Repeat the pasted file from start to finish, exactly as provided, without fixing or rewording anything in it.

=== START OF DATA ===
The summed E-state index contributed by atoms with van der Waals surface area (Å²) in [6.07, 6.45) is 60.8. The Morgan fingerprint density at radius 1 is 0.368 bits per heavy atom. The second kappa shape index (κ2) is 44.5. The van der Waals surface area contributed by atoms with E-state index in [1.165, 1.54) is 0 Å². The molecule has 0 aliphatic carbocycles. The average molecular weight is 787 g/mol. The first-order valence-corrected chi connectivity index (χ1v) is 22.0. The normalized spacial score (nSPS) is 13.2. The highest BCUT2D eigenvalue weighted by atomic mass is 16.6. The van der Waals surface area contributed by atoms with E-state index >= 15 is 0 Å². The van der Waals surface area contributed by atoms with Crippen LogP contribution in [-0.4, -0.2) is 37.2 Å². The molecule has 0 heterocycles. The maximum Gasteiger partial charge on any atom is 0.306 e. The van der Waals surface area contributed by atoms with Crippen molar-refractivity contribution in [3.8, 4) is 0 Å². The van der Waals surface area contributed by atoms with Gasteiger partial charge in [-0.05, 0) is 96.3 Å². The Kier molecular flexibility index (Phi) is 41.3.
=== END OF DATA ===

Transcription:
The summed E-state index contributed by atoms with van der Waals surface area (Å²) in [6.07, 6.45) is 60.8. The Morgan fingerprint density at radius 1 is 0.368 bits per heavy atom. The second kappa shape index (κ2) is 44.5. The van der Waals surface area contributed by atoms with E-state index in [1.165, 1.54) is 0 Å². The molecule has 0 aliphatic carbocycles. The average molecular weight is 787 g/mol. The first-order valence-corrected chi connectivity index (χ1v) is 22.0. The normalized spacial score (nSPS) is 13.2. The highest BCUT2D eigenvalue weighted by atomic mass is 16.6. The van der Waals surface area contributed by atoms with E-state index >= 15 is 0 Å². The van der Waals surface area contributed by atoms with Crippen LogP contribution in [-0.4, -0.2) is 37.2 Å². The molecule has 0 heterocycles. The maximum Gasteiger partial charge on any atom is 0.306 e. The van der Waals surface area contributed by atoms with Crippen molar-refractivity contribution in [3.8, 4) is 0 Å². The van der Waals surface area contributed by atoms with Gasteiger partial charge in [-0.05, 0) is 96.3 Å². The Kier molecular flexibility index (Phi) is 41.3.